Academic journal article European Journal of Sustainable Development

Sustainable Development: The Nexus of Environmental Sustainability, Values, and Ethics

Academic journal article European Journal of Sustainable Development

Sustainable Development: The Nexus of Environmental Sustainability, Values, and Ethics

Article excerpt


Exactly 29 years have passed since the publication of the Brundtland Report in 1987 which called on the international community to promote a new era of growth that is socially and environmentally sustainable. The Report had lasting influence on the international environmental agenda with its concept of sustainable development which underlies the need to protect the natural resource base and environment in order to ensure sustainable development. Since then, environment and development have remained inseparable in the international agenda of sustainable development.

However, the state of our planet has hardly improved. Old environmental problems such as climate change, deforestation, biodiversity loss have in fact worsened and new environmental threats such as mass species extinction is looming. As environmental situations across the globe become increasingly worrying, the integration of environmental sustainability into development discourse has now turned into the biggest single challenge confronting the world today.

This paper addresses this challenge by re-examining the concept of sustainable development in relation to the fundamental obstacle that hinders a genuine adoption of environmental sustainability into development discourse. It argues that while Brundtland offered a new vision of growth reconciling the conflicting interests of economic growth and environmental sustainability, it has failed to provide an ethical platform to articulate effective environmental protection while promoting growth, making it still sound hollow until today. It further argues that the ultimate test of sustainability in achieving profound environmental consequence is whether it changes the anthropocentric view of nature to the adoption of non-anthropocentric ethical behaviours at both the individual and institutional levels.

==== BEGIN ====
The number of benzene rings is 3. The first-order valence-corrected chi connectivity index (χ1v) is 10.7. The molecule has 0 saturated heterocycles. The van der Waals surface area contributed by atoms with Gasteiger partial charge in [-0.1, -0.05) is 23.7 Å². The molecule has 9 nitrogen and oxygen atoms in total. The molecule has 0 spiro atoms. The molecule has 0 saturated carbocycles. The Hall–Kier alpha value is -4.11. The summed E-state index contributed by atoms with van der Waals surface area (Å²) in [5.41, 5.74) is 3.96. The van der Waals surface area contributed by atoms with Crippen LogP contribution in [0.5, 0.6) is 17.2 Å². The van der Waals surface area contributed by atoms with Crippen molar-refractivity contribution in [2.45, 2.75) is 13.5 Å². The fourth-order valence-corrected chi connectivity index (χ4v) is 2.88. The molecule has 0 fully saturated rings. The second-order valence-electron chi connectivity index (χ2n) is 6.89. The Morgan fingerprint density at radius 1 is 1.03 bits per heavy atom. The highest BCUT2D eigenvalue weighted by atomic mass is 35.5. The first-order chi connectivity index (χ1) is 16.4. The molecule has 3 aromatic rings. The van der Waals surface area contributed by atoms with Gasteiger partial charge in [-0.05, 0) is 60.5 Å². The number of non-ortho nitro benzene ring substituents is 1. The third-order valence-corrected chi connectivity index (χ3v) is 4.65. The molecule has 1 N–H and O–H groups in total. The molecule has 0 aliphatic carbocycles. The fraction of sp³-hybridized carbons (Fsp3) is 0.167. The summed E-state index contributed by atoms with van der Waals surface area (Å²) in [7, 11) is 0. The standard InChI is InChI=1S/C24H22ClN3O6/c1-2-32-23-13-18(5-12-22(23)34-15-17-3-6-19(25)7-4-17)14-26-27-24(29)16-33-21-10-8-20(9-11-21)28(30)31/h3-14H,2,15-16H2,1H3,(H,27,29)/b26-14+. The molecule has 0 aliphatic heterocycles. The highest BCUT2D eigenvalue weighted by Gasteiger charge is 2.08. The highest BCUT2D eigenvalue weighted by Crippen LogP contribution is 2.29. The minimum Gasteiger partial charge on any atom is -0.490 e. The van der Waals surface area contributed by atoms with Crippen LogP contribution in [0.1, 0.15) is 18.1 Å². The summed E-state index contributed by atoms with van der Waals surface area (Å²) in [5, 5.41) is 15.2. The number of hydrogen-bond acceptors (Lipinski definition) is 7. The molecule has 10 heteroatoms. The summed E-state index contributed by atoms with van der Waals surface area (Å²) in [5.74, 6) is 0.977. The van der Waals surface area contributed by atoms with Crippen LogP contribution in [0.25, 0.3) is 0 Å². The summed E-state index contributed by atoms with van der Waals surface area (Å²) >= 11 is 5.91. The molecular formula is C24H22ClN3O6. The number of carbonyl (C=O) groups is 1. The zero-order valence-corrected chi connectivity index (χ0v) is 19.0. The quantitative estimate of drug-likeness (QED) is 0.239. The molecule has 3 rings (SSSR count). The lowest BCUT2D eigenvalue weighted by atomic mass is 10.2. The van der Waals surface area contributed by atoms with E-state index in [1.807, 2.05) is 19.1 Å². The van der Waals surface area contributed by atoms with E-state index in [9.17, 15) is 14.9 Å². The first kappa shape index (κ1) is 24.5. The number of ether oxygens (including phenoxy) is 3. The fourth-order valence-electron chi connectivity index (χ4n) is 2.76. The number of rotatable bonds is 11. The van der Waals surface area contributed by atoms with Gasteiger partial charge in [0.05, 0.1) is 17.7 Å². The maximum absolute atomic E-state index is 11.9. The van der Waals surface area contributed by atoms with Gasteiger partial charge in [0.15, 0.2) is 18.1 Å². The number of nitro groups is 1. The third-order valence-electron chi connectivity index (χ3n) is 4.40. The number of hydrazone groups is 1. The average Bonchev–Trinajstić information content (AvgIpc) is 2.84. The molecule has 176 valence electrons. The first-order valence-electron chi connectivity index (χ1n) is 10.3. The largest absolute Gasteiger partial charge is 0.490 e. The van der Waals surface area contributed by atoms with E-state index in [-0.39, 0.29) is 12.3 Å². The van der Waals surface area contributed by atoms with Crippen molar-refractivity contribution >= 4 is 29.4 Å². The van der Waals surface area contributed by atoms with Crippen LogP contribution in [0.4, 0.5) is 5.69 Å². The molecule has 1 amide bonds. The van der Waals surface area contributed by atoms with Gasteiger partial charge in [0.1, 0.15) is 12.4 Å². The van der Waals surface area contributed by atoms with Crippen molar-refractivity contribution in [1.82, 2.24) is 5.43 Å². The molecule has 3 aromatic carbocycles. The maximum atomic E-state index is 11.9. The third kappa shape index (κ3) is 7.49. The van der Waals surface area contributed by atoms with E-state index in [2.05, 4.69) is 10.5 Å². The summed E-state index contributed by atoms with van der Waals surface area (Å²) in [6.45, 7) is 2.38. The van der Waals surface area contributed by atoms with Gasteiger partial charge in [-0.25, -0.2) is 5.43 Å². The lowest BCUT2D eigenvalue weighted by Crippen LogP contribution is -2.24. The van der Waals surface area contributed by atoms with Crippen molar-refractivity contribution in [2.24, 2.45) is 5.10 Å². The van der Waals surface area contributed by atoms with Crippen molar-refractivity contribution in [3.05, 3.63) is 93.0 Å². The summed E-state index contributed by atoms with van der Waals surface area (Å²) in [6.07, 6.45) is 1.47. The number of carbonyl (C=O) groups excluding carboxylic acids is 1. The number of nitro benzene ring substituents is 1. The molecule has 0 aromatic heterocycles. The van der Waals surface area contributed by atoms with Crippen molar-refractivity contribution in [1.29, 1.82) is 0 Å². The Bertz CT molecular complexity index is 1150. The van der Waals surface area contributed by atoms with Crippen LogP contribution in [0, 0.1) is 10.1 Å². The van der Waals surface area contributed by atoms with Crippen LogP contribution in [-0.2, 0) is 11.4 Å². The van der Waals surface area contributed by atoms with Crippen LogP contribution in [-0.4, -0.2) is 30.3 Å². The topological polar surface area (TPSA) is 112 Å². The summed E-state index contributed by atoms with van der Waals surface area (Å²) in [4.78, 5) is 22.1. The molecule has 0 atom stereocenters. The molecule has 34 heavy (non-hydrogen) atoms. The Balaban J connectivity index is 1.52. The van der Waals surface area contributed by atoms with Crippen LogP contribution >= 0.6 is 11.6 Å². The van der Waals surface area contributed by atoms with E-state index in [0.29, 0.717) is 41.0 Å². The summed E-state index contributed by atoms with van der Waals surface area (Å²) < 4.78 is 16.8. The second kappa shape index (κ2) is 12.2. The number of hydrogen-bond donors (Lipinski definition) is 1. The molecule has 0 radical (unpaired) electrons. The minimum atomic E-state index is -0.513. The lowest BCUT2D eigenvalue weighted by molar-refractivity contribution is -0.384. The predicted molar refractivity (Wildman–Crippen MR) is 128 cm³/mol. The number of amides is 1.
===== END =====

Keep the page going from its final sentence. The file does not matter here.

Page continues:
Drawing from the concepts of value pluralism and environmental ethics, the article demonstrates that such behavioural change hinges on the restoration of an ethical human relationship with the non-human natural world. This argument is further verified with empirical evidence gathered from a 5-year field research conducted in the forest interiors in the Borneo state of Sarawak in Malaysia. It is concluded that for sustainable development to become a useful concept, a set of ethical principles must be embraced that constrains human anthropocentric behaviour in the use of our environment.

2.The Brundtland road to sustainable development/environmental sustainability

Before presenting the argument, it is appropriate to define the various terms used in the present analysis. Within the present context, environmental sustainability is defined as "the balance in sustaining the ecological integrity of the ecosystem while optimizing the economic use of nature to promote economic growth and satisfying human needs" (Choy, 2015, p.2). This definition refers to responsible decisions and actions when interacting with the natural environment that seriously consider preserving the ecological integrity of the natural system.

Environmental sustainability assumes explicit recognition of biophysical limits of the ecosystem or the capacity of the biosphere to provide essential environmental services such as the maintenance of genetic diversity, the provision of clean air and water, climate regulation and nutrient cycling, among others (Jacobs, 1999). Observing these limits calls for the need to maintain the ecological integrity of the ecosystem. Ecological integrity may be expressed in terms of the Holling concept of ecological stability and resilience. The term "stability" refers to the ability of an ecosystem to maintain its viable level of regeneration in the presence of ecological perturbation as in the case of exposure to human influence. Resiliency refers to the ability of the system to retain its organizational structure in the face of external shocks or pressure arising from human economic activities (Holling, 1986). …

Search by... Author
Show... All Results Primary Sources Peer-reviewed


An unknown error has occurred. Please click the button below to reload the page. If the problem persists, please try again in a little while.